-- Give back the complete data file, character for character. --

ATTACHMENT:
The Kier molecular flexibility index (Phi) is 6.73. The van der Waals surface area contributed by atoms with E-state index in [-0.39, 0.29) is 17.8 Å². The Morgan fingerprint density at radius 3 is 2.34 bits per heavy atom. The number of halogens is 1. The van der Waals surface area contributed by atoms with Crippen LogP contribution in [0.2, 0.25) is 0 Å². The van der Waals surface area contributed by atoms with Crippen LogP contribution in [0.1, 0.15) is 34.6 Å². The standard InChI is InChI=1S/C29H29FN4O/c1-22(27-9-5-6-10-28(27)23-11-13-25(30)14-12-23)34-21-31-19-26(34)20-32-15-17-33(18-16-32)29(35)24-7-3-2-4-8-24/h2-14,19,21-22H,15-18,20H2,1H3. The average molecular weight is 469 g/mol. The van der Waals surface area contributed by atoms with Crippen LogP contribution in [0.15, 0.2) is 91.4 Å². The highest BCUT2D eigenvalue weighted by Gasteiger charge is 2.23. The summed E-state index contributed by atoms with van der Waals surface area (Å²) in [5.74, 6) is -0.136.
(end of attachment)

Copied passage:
The Kier molecular flexibility index (Phi) is 6.73. The van der Waals surface area contributed by atoms with E-state index in [-0.39, 0.29) is 17.8 Å². The Morgan fingerprint density at radius 3 is 2.34 bits per heavy atom. The number of halogens is 1. The van der Waals surface area contributed by atoms with Crippen LogP contribution in [0.2, 0.25) is 0 Å². The van der Waals surface area contributed by atoms with Crippen LogP contribution in [0.1, 0.15) is 34.6 Å². The standard InChI is InChI=1S/C29H29FN4O/c1-22(27-9-5-6-10-28(27)23-11-13-25(30)14-12-23)34-21-31-19-26(34)20-32-15-17-33(18-16-32)29(35)24-7-3-2-4-8-24/h2-14,19,21-22H,15-18,20H2,1H3. The average molecular weight is 469 g/mol. The van der Waals surface area contributed by atoms with Crippen LogP contribution in [0.15, 0.2) is 91.4 Å². The highest BCUT2D eigenvalue weighted by Gasteiger charge is 2.23. The summed E-state index contributed by atoms with van der Waals surface area (Å²) in [5.74, 6) is -0.136.